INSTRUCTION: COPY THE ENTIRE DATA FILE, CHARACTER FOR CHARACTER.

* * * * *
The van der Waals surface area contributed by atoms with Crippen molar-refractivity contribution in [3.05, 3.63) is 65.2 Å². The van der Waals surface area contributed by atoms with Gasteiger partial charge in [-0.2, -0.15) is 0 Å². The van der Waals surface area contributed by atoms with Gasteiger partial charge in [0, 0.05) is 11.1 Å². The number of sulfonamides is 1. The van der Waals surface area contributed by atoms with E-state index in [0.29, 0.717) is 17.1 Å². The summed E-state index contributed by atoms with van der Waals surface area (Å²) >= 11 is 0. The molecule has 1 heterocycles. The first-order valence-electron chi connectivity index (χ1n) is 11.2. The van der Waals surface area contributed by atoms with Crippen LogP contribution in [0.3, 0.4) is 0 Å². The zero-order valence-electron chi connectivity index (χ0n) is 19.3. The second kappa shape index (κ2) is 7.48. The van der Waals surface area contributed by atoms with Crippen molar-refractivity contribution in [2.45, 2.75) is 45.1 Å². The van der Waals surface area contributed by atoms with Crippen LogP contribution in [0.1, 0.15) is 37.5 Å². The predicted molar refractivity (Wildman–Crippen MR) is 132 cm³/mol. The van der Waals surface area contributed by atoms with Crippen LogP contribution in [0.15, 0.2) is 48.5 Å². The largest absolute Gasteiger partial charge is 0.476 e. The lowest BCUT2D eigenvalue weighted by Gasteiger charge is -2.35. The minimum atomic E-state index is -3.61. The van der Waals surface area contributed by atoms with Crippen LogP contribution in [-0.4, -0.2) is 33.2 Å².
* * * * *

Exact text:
The van der Waals surface area contributed by atoms with Crippen molar-refractivity contribution in [3.05, 3.63) is 65.2 Å². The van der Waals surface area contributed by atoms with Gasteiger partial charge in [-0.2, -0.15) is 0 Å². The van der Waals surface area contributed by atoms with Gasteiger partial charge in [0, 0.05) is 11.1 Å². The number of sulfonamides is 1. The van der Waals surface area contributed by atoms with E-state index in [0.29, 0.717) is 17.1 Å². The summed E-state index contributed by atoms with van der Waals surface area (Å²) >= 11 is 0. The molecule has 1 heterocycles. The first-order valence-electron chi connectivity index (χ1n) is 11.2. The van der Waals surface area contributed by atoms with Crippen LogP contribution in [0.3, 0.4) is 0 Å². The zero-order valence-electron chi connectivity index (χ0n) is 19.3. The second kappa shape index (κ2) is 7.48. The van der Waals surface area contributed by atoms with Crippen molar-refractivity contribution in [2.45, 2.75) is 45.1 Å². The van der Waals surface area contributed by atoms with Crippen LogP contribution in [0.1, 0.15) is 37.5 Å². The predicted molar refractivity (Wildman–Crippen MR) is 132 cm³/mol. The van der Waals surface area contributed by atoms with Crippen LogP contribution in [0.15, 0.2) is 48.5 Å². The largest absolute Gasteiger partial charge is 0.476 e. The lowest BCUT2D eigenvalue weighted by Gasteiger charge is -2.35. The minimum atomic E-state index is -3.61. The van der Waals surface area contributed by atoms with Crippen LogP contribution in [-0.4, -0.2) is 33.2 Å².